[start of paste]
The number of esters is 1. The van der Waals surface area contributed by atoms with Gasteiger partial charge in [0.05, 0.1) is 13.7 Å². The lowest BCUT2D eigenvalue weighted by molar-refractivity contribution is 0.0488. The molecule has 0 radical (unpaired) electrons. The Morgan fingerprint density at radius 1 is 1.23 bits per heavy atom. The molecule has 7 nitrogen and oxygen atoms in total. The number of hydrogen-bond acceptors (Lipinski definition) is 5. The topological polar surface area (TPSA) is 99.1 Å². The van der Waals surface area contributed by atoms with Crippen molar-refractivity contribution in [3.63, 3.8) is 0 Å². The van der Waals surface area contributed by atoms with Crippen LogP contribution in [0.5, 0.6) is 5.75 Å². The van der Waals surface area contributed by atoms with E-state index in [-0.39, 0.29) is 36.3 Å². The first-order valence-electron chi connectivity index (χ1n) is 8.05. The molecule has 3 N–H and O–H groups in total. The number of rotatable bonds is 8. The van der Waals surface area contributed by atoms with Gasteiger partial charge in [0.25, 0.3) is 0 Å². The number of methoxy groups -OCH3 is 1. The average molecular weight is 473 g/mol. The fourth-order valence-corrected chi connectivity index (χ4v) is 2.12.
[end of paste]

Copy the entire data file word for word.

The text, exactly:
The number of esters is 1. The van der Waals surface area contributed by atoms with Gasteiger partial charge in [0.05, 0.1) is 13.7 Å². The lowest BCUT2D eigenvalue weighted by molar-refractivity contribution is 0.0488. The molecule has 0 radical (unpaired) electrons. The Morgan fingerprint density at radius 1 is 1.23 bits per heavy atom. The molecule has 7 nitrogen and oxygen atoms in total. The number of hydrogen-bond acceptors (Lipinski definition) is 5. The topological polar surface area (TPSA) is 99.1 Å². The van der Waals surface area contributed by atoms with Crippen molar-refractivity contribution in [3.63, 3.8) is 0 Å². The van der Waals surface area contributed by atoms with Crippen LogP contribution in [0.5, 0.6) is 5.75 Å². The van der Waals surface area contributed by atoms with E-state index in [-0.39, 0.29) is 36.3 Å². The first-order valence-electron chi connectivity index (χ1n) is 8.05. The molecule has 3 N–H and O–H groups in total. The number of rotatable bonds is 8. The van der Waals surface area contributed by atoms with Gasteiger partial charge in [0.25, 0.3) is 0 Å². The number of methoxy groups -OCH3 is 1. The average molecular weight is 473 g/mol. The fourth-order valence-corrected chi connectivity index (χ4v) is 2.12.